October 3, 2017 MassLift

BERKSHIRE BIOBLITZ SURVEYS A GEM

A young naturalist observes a newly emerged monarch butterfly.

Over an intensive 24 hours in September, science specialists from around the Berkshires, along with interested laypeople, volunteered their time to scour BNRC’s Thomas and Palmer Brook Reserve to document as many species of plants, animals, and fungi as possible. This “Berkshire Bioblitz,” organized annually by the Berkshire Environmental Action Team and the science education based non-profit, Dr. Augie’s, serves to identify, count, and observe the diversity of species in one location.  BNRC hosted this year’s biological inventory on its Thomas and Palmer Brook Reserve close to downtown Great Barrington. This beautiful expanse of fields and wetlands (on Rt. 23, across from Koi restaurant) was acquired in 2015 with help from BNRC donors and the Massachusetts Subcouncil of the Housatonic River Trustee Council.

A honeybee fills up its pollen basket.

Habitat fragmentation and degradation has led to a worldwide decline in many species—some to the point of extinction. Dwarf scouring-rush (Equisteum scirpoides), a Species of Special Concern under the Massachusetts Endangered Species Act, was found on the property during the Bioblitz. Your support protects this and other habitats to help maintain ecological diversity in the Berkshires. Imagine what would have happened to the myriad of species identified on this site if houses were erected alongside Thomas and Palmer Brook as once proposed!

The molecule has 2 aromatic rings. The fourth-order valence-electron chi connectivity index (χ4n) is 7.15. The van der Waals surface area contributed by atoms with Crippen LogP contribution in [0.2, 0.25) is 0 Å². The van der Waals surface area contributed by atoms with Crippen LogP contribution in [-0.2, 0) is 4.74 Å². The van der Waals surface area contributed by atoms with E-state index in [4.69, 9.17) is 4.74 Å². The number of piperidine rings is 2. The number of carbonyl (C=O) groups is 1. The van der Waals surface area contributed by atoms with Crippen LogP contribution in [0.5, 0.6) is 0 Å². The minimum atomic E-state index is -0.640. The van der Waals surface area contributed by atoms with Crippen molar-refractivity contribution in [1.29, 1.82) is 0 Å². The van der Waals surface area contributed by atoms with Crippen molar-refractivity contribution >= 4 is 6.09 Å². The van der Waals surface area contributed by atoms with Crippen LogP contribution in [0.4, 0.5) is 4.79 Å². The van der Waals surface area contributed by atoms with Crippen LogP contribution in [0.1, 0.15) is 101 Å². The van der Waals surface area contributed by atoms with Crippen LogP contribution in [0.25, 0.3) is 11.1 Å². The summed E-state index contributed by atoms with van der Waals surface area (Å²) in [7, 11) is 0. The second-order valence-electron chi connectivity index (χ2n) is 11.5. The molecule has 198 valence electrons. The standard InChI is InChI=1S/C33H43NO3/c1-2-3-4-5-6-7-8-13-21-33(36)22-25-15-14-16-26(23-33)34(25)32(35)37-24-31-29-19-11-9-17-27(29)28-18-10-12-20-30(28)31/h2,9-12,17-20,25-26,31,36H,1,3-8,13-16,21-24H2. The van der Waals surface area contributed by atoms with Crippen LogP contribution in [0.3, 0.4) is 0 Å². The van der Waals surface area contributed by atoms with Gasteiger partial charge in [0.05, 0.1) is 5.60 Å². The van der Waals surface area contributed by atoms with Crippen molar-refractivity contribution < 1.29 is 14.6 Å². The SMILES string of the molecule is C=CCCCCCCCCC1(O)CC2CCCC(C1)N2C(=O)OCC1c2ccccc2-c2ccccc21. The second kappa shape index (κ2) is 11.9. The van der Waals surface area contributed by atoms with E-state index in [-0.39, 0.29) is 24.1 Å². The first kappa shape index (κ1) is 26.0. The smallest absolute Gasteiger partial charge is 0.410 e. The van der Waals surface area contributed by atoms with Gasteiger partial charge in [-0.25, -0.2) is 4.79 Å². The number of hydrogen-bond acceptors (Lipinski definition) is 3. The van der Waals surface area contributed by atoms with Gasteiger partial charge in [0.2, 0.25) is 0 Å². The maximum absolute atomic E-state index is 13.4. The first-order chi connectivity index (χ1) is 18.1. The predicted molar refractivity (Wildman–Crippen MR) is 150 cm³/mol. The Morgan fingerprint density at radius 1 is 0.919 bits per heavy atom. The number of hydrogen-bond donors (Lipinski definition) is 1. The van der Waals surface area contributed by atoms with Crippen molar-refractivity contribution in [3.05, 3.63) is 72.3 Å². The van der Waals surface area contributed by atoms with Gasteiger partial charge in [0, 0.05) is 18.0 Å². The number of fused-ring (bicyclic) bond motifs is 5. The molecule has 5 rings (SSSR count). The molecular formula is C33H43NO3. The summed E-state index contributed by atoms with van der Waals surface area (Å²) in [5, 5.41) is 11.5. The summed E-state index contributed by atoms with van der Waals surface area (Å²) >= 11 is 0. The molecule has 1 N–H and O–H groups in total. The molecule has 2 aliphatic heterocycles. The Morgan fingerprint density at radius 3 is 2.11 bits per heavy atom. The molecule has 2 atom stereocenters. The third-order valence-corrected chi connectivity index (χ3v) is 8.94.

Field botanists Charley Eiseman and Julia Blyth take a close look at a specimen.

The data collected at the 2017 Berkshire Bioblitz will establish a baseline from which to measure change over time in species composition, and help ensure best management of the land in the future. Plans are in the works to give you better access to Thomas and Palmer Brook in 2018, thanks to funding from Great Barrington’s Community Preservation Funds.

Stay tuned!

 

 

Thomas and Palmer Brook Reserve.

 

 

 

 

 

 

 

 

A monarch butterfly rests on goldenrod.

 

 

 

 

 

 

 

 

A Northern Cardinal and Gray Catbird.